I have used this style for 10 years (up to this day) and will continue to use it because of the positive feedback I get. Employers, clients, and recruiters alike are all pleased to be able to instantly tell what my skills are, as well as know that I am being as honest as possible in my resume. It also allows for easy keyword searching by a computer, which is a great plus since nobody seems to have time to read a resume in detail anymore.
The major downside of this version is that it presents too much text for someone to read and, as I mentioned previously, nobody has time for that. When designing this site I decided to try a different approach that used a bit less information but also allowed their brain's pattern recognition to help.
3rd Version: A Splash of Colour
The latest version of my skillset incorporates less text and more visual aid, so that a reader simply scans and understands what my skillset is. I decided to use progress bars as my level of experience, similar to the completion percent for an achievement, since this seems to be the recent way that a lot of user interfaces display progress. There's never a complete end to learning something, but my goal of 100% progress is basically stating that I'm very proficient in the language and I won't need any "ramp up" time when starting a new job (except to learn the work environment and policies).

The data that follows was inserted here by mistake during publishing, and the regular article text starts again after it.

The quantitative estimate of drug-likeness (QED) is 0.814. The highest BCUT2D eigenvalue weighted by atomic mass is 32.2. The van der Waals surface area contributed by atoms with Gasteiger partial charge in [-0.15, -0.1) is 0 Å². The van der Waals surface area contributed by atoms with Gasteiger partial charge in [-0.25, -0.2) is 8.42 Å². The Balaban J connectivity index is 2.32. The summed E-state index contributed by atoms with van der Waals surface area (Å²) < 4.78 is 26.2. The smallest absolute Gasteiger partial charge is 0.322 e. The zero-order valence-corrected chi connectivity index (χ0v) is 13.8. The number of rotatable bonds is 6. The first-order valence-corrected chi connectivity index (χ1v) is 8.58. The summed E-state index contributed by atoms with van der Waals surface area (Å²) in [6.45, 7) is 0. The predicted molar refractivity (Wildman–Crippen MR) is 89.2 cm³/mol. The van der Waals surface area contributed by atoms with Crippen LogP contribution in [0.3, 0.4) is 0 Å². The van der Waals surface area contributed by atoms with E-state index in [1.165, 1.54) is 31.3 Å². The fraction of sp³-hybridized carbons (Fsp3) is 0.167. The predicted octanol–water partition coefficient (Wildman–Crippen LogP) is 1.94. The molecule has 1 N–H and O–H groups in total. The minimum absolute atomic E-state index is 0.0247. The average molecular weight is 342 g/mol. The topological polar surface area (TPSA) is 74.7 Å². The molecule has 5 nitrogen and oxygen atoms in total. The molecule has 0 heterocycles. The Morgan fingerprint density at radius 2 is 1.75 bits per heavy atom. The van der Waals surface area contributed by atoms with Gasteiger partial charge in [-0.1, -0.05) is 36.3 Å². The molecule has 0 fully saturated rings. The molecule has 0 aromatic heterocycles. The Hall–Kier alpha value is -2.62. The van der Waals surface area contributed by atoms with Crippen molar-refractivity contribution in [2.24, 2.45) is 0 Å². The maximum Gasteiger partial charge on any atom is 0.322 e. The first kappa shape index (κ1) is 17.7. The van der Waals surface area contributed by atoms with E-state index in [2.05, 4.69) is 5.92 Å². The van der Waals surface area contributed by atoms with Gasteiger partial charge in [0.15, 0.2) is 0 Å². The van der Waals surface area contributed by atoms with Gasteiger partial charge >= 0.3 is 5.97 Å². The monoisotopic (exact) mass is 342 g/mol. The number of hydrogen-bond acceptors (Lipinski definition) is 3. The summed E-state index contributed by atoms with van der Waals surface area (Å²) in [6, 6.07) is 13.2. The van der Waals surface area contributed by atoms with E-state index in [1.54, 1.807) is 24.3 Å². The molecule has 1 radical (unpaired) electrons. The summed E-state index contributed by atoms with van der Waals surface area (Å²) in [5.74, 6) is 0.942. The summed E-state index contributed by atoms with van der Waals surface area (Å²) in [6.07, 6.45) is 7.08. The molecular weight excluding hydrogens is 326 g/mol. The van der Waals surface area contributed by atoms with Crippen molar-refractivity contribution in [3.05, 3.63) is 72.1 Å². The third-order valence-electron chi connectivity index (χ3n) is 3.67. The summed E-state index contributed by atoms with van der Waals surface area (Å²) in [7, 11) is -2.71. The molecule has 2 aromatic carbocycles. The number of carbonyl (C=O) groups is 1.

It provides the reader with a number of key points:
- A separation between business and technical skills.
- A total number of skills in each category (though it is mentioned that this list is not exhaustive)
- The name of the skill in alphabetical order, because when people search for something in a list they've never seen before (or don't know the ordering of), they default to alphabetical.
- The progress of that skill towards a mythical "100% complete" goal.
The lack of information such as number of years experience and when the skill was last used is omitted from this list, to reduce the amount of text needed to read. I realize that this is an important metric that people wanted, so I am thinking that I will incorporate it in a future version (maybe in a separate tab, or hover state).
4th Version and Beyond
I used a graphic in the previous section to show the 3rd version because I intend to iterate on the design several times, but I can only conclusively call it a 4th version (or whatever version in the future) if the significant elements have changed. What I am seeing is that more information needs to be incorporated into a smaller, more simple user interface, which means multiple parts of the reader's brain need to be used (i.e. colour and text). I do not intend to use audible elements in a future design but, hey, you never know if that will be the new thing everyone likes.